Professor of Strategy
Dispute Resolution; Community Governance; Problem Solving; Machine Learning; Inductive Theorizing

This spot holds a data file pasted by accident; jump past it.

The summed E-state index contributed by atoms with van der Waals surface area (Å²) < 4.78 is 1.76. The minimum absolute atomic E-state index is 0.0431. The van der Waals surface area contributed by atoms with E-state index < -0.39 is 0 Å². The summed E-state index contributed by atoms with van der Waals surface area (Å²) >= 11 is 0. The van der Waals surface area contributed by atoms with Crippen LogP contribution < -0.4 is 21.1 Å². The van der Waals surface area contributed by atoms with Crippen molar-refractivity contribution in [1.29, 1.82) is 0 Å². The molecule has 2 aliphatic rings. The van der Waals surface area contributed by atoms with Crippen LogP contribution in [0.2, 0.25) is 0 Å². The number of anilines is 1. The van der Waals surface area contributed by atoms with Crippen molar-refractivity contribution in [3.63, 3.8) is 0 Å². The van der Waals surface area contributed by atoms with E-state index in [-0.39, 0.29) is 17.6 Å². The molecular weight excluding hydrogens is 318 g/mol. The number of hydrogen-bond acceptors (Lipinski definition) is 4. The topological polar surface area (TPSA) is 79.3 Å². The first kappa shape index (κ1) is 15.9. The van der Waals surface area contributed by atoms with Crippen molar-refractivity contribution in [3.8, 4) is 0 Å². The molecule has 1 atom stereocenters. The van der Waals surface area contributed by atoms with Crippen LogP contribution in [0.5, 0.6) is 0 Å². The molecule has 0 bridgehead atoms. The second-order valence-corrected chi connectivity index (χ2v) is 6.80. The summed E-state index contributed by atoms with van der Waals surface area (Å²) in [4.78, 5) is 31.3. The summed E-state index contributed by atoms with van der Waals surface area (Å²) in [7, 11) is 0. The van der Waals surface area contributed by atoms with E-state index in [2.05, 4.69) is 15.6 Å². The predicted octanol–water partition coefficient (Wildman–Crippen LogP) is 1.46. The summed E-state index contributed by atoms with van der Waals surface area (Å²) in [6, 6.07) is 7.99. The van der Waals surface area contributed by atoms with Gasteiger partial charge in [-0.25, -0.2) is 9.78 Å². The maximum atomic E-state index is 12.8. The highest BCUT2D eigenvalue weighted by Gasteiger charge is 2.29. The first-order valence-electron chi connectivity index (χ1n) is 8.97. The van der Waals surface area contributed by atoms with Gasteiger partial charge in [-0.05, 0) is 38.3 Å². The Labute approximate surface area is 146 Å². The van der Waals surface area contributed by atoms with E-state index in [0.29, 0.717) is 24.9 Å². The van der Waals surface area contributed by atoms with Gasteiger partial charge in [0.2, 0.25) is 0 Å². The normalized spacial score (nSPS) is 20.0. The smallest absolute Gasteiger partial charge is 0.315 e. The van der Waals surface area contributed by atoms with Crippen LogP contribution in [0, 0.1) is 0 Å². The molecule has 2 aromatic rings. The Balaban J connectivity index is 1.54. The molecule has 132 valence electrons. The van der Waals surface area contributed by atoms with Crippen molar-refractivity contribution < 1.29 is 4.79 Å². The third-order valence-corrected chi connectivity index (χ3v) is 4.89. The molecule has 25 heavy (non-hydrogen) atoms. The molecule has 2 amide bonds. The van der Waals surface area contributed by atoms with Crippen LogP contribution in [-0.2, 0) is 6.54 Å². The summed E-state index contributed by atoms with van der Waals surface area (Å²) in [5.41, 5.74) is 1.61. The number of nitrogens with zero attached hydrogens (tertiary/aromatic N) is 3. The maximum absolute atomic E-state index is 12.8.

Research summary: Resolving governance disputes is of vital importance for communities. Gathering data from GitHub communities, the authors employ hybrid inductive methods to study discussions around initiation and change of software licenses - a fundamental and potentially contentious governance issue.First, the authors apply machine learning algorithms to identify robust patterns in data: resolution is more likely in larger discussion groups and in projects without a license compared to those with a license.Second, the authors analyze textual data to explain the causal mechanisms underpinning these patterns.The resulting theory highlights the group process (reflective agency switches disputes from bargaining to problem solving) and group property (preference alignment over attributes) that are both necessary for the resolution of governance disputes, contributing to the literature on community governance.Managerial summaryOnline communities play an increasingly important role in how companies innovate across organizational boundaries and attract talent across geographic locations. However, online communities are no Utopia; disputes abound even (more) when we collaborate virtually. In particular, governance disputes can threaten the functioning and existence of online communities.The authors' study suggests that governance disputes in online communities either unfold as bargaining over which solution is better or searching for a satisfactory solution. The latter is more likely to reach a resolution, when there is common ground.Companies interested in leveraging the power of online communities should (a) identify or train certain participants to transform endless bargaining into collective problem solving and (b) foster shared knowledge and value basis among participants through recruitment and strong organizational culture.